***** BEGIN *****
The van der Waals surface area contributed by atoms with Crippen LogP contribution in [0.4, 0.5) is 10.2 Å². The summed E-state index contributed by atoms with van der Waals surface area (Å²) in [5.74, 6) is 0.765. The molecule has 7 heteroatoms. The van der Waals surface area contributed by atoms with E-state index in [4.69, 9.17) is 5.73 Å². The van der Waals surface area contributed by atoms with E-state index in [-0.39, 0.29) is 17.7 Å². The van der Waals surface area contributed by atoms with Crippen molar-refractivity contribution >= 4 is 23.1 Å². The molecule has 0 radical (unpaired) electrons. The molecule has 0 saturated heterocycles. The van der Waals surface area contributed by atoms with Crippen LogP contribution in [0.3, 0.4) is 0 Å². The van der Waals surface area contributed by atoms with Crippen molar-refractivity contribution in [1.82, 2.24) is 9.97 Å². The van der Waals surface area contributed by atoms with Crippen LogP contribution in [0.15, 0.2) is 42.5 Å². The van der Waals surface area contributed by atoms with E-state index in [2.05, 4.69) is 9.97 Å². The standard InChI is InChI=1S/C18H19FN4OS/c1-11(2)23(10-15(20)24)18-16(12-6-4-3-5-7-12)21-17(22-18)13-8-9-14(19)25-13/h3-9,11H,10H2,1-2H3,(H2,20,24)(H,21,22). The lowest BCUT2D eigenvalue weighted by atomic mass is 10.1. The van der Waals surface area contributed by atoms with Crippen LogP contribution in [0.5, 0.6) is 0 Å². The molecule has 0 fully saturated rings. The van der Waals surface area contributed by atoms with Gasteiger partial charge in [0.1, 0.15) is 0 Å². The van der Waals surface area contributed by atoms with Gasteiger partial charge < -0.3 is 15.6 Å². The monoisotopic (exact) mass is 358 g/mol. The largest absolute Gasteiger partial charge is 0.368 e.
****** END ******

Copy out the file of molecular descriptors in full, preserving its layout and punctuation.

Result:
The van der Waals surface area contributed by atoms with Crippen LogP contribution in [0.4, 0.5) is 10.2 Å². The summed E-state index contributed by atoms with van der Waals surface area (Å²) in [5.74, 6) is 0.765. The molecule has 7 heteroatoms. The van der Waals surface area contributed by atoms with E-state index in [4.69, 9.17) is 5.73 Å². The van der Waals surface area contributed by atoms with E-state index in [-0.39, 0.29) is 17.7 Å². The van der Waals surface area contributed by atoms with Crippen molar-refractivity contribution >= 4 is 23.1 Å². The molecule has 0 radical (unpaired) electrons. The molecule has 0 saturated heterocycles. The van der Waals surface area contributed by atoms with Crippen LogP contribution in [0.3, 0.4) is 0 Å². The van der Waals surface area contributed by atoms with Crippen molar-refractivity contribution in [1.82, 2.24) is 9.97 Å². The van der Waals surface area contributed by atoms with Crippen LogP contribution in [0.15, 0.2) is 42.5 Å². The van der Waals surface area contributed by atoms with E-state index in [2.05, 4.69) is 9.97 Å². The standard InChI is InChI=1S/C18H19FN4OS/c1-11(2)23(10-15(20)24)18-16(12-6-4-3-5-7-12)21-17(22-18)13-8-9-14(19)25-13/h3-9,11H,10H2,1-2H3,(H2,20,24)(H,21,22). The lowest BCUT2D eigenvalue weighted by atomic mass is 10.1. The van der Waals surface area contributed by atoms with Crippen LogP contribution in [0.5, 0.6) is 0 Å². The molecule has 0 fully saturated rings. The van der Waals surface area contributed by atoms with Gasteiger partial charge in [0.1, 0.15) is 0 Å². The van der Waals surface area contributed by atoms with Gasteiger partial charge < -0.3 is 15.6 Å². The monoisotopic (exact) mass is 358 g/mol. The largest absolute Gasteiger partial charge is 0.368 e.